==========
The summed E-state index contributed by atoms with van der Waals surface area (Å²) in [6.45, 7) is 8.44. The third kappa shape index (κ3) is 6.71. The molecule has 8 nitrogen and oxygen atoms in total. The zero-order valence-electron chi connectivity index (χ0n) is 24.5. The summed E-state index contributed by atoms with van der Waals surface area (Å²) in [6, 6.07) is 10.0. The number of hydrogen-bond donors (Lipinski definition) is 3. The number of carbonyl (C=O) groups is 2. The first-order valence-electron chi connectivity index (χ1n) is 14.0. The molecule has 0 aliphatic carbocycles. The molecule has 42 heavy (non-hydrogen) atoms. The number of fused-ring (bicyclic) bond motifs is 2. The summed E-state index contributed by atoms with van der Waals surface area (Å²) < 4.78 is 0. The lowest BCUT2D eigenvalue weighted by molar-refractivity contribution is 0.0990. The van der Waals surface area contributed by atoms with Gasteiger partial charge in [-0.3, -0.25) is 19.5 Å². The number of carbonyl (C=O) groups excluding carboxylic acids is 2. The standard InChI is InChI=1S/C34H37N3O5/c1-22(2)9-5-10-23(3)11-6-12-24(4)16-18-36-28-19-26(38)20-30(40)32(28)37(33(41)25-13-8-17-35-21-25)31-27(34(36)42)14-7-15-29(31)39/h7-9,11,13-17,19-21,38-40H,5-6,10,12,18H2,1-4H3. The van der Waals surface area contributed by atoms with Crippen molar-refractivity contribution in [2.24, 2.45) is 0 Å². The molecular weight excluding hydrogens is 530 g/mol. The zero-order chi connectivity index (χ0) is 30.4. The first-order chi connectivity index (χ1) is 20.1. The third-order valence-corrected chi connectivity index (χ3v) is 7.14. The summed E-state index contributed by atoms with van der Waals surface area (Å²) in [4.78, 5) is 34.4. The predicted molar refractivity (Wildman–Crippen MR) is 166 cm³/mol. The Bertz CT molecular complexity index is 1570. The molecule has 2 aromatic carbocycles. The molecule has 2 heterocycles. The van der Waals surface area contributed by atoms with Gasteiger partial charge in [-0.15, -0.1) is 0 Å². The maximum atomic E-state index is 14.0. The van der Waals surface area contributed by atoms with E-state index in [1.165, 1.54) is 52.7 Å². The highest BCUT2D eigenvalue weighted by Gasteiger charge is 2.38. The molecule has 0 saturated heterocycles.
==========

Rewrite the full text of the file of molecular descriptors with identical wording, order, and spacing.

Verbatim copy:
The summed E-state index contributed by atoms with van der Waals surface area (Å²) in [6.45, 7) is 8.44. The third kappa shape index (κ3) is 6.71. The molecule has 8 nitrogen and oxygen atoms in total. The zero-order valence-electron chi connectivity index (χ0n) is 24.5. The summed E-state index contributed by atoms with van der Waals surface area (Å²) in [6, 6.07) is 10.0. The number of hydrogen-bond donors (Lipinski definition) is 3. The number of carbonyl (C=O) groups is 2. The first-order valence-electron chi connectivity index (χ1n) is 14.0. The molecule has 0 aliphatic carbocycles. The molecule has 42 heavy (non-hydrogen) atoms. The number of fused-ring (bicyclic) bond motifs is 2. The summed E-state index contributed by atoms with van der Waals surface area (Å²) < 4.78 is 0. The lowest BCUT2D eigenvalue weighted by molar-refractivity contribution is 0.0990. The van der Waals surface area contributed by atoms with Gasteiger partial charge in [-0.3, -0.25) is 19.5 Å². The number of carbonyl (C=O) groups excluding carboxylic acids is 2. The standard InChI is InChI=1S/C34H37N3O5/c1-22(2)9-5-10-23(3)11-6-12-24(4)16-18-36-28-19-26(38)20-30(40)32(28)37(33(41)25-13-8-17-35-21-25)31-27(34(36)42)14-7-15-29(31)39/h7-9,11,13-17,19-21,38-40H,5-6,10,12,18H2,1-4H3. The van der Waals surface area contributed by atoms with Crippen molar-refractivity contribution in [2.24, 2.45) is 0 Å². The molecular weight excluding hydrogens is 530 g/mol. The zero-order chi connectivity index (χ0) is 30.4. The first-order chi connectivity index (χ1) is 20.1. The third-order valence-corrected chi connectivity index (χ3v) is 7.14. The summed E-state index contributed by atoms with van der Waals surface area (Å²) in [4.78, 5) is 34.4. The predicted molar refractivity (Wildman–Crippen MR) is 166 cm³/mol. The Bertz CT molecular complexity index is 1570. The molecule has 2 aromatic carbocycles. The molecule has 2 heterocycles. The van der Waals surface area contributed by atoms with Gasteiger partial charge in [-0.15, -0.1) is 0 Å². The maximum atomic E-state index is 14.0. The van der Waals surface area contributed by atoms with E-state index in [1.165, 1.54) is 52.7 Å². The highest BCUT2D eigenvalue weighted by Gasteiger charge is 2.38. The molecule has 0 saturated heterocycles.